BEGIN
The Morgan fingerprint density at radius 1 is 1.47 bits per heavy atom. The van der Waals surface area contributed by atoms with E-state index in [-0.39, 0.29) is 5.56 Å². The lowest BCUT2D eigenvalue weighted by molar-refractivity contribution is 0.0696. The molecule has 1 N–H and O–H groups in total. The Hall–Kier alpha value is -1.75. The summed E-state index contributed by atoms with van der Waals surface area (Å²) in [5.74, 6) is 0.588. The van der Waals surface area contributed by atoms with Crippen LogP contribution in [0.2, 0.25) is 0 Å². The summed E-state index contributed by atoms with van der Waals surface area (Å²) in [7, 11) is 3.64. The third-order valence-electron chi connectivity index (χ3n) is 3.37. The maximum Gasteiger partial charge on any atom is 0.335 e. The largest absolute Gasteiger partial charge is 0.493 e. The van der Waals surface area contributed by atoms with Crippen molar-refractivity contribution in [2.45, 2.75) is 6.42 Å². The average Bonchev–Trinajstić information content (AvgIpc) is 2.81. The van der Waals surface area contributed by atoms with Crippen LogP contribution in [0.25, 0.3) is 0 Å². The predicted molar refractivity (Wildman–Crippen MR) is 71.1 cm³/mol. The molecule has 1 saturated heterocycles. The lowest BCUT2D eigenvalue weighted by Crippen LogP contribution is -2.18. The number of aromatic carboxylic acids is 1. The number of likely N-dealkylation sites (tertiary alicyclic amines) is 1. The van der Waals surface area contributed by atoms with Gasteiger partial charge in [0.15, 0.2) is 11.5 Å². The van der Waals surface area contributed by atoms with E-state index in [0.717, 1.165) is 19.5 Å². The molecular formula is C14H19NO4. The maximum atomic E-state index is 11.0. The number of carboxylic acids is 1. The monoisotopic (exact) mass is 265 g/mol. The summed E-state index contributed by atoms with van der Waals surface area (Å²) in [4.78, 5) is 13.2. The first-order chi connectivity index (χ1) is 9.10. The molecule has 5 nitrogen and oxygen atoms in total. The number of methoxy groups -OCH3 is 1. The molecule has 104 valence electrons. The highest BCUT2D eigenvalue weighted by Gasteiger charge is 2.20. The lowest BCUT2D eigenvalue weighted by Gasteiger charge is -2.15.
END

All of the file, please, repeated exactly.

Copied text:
The Morgan fingerprint density at radius 1 is 1.47 bits per heavy atom. The van der Waals surface area contributed by atoms with E-state index in [-0.39, 0.29) is 5.56 Å². The lowest BCUT2D eigenvalue weighted by molar-refractivity contribution is 0.0696. The molecule has 1 N–H and O–H groups in total. The Hall–Kier alpha value is -1.75. The summed E-state index contributed by atoms with van der Waals surface area (Å²) in [5.74, 6) is 0.588. The van der Waals surface area contributed by atoms with Crippen LogP contribution in [0.2, 0.25) is 0 Å². The summed E-state index contributed by atoms with van der Waals surface area (Å²) in [7, 11) is 3.64. The third-order valence-electron chi connectivity index (χ3n) is 3.37. The maximum Gasteiger partial charge on any atom is 0.335 e. The largest absolute Gasteiger partial charge is 0.493 e. The van der Waals surface area contributed by atoms with Crippen molar-refractivity contribution in [2.45, 2.75) is 6.42 Å². The average Bonchev–Trinajstić information content (AvgIpc) is 2.81. The van der Waals surface area contributed by atoms with Crippen LogP contribution in [0.25, 0.3) is 0 Å². The predicted molar refractivity (Wildman–Crippen MR) is 71.1 cm³/mol. The molecule has 1 saturated heterocycles. The lowest BCUT2D eigenvalue weighted by Crippen LogP contribution is -2.18. The number of aromatic carboxylic acids is 1. The number of likely N-dealkylation sites (tertiary alicyclic amines) is 1. The van der Waals surface area contributed by atoms with Gasteiger partial charge in [0.15, 0.2) is 11.5 Å². The van der Waals surface area contributed by atoms with E-state index in [0.717, 1.165) is 19.5 Å². The molecular formula is C14H19NO4. The maximum atomic E-state index is 11.0. The number of carboxylic acids is 1. The monoisotopic (exact) mass is 265 g/mol. The summed E-state index contributed by atoms with van der Waals surface area (Å²) in [4.78, 5) is 13.2. The first-order chi connectivity index (χ1) is 9.10. The molecule has 5 nitrogen and oxygen atoms in total. The number of methoxy groups -OCH3 is 1. The molecule has 104 valence electrons. The highest BCUT2D eigenvalue weighted by Gasteiger charge is 2.20. The lowest BCUT2D eigenvalue weighted by Gasteiger charge is -2.15.